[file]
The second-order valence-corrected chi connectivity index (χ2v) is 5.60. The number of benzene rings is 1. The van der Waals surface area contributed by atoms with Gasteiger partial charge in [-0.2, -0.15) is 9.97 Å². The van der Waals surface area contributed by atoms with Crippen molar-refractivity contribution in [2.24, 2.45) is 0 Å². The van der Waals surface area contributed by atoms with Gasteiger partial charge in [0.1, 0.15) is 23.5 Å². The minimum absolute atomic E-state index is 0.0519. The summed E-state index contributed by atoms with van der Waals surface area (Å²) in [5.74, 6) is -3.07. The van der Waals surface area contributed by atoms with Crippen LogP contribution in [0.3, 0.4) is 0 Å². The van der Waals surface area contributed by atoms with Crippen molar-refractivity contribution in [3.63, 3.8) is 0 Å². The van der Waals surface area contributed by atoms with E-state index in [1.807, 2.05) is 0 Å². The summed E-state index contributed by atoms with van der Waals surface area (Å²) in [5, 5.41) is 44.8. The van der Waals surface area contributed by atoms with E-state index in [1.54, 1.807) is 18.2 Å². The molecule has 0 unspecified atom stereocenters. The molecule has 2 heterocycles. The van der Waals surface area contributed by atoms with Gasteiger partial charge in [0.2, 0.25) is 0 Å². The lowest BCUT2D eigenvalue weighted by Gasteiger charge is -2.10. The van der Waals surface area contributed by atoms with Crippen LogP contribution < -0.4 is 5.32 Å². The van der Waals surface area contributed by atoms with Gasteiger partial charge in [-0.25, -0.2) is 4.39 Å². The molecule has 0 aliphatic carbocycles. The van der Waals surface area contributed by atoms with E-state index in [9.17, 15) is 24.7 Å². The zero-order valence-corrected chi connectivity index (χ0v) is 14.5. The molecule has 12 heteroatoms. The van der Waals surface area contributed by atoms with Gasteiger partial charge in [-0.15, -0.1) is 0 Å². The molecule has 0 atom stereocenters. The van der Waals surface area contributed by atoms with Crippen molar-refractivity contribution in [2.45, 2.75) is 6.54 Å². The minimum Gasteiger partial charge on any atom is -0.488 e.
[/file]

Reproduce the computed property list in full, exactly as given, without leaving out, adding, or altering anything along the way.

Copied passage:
The second-order valence-corrected chi connectivity index (χ2v) is 5.60. The number of benzene rings is 1. The van der Waals surface area contributed by atoms with Gasteiger partial charge in [-0.2, -0.15) is 9.97 Å². The van der Waals surface area contributed by atoms with Crippen molar-refractivity contribution in [2.24, 2.45) is 0 Å². The van der Waals surface area contributed by atoms with Gasteiger partial charge in [0.1, 0.15) is 23.5 Å². The minimum absolute atomic E-state index is 0.0519. The summed E-state index contributed by atoms with van der Waals surface area (Å²) in [5.74, 6) is -3.07. The van der Waals surface area contributed by atoms with Crippen LogP contribution in [0.3, 0.4) is 0 Å². The van der Waals surface area contributed by atoms with Crippen molar-refractivity contribution in [3.63, 3.8) is 0 Å². The van der Waals surface area contributed by atoms with E-state index in [1.807, 2.05) is 0 Å². The summed E-state index contributed by atoms with van der Waals surface area (Å²) in [5, 5.41) is 44.8. The van der Waals surface area contributed by atoms with E-state index in [1.54, 1.807) is 18.2 Å². The molecule has 0 unspecified atom stereocenters. The molecule has 2 heterocycles. The van der Waals surface area contributed by atoms with Gasteiger partial charge in [0.2, 0.25) is 0 Å². The lowest BCUT2D eigenvalue weighted by Gasteiger charge is -2.10. The van der Waals surface area contributed by atoms with Crippen LogP contribution < -0.4 is 5.32 Å². The van der Waals surface area contributed by atoms with Gasteiger partial charge in [-0.25, -0.2) is 4.39 Å². The molecule has 0 aliphatic carbocycles. The van der Waals surface area contributed by atoms with E-state index in [9.17, 15) is 24.7 Å². The zero-order valence-corrected chi connectivity index (χ0v) is 14.5. The molecule has 12 heteroatoms. The van der Waals surface area contributed by atoms with Gasteiger partial charge in [-0.15, -0.1) is 0 Å². The molecule has 0 atom stereocenters. The van der Waals surface area contributed by atoms with Crippen molar-refractivity contribution in [2.45, 2.75) is 6.54 Å². The minimum Gasteiger partial charge on any atom is -0.488 e.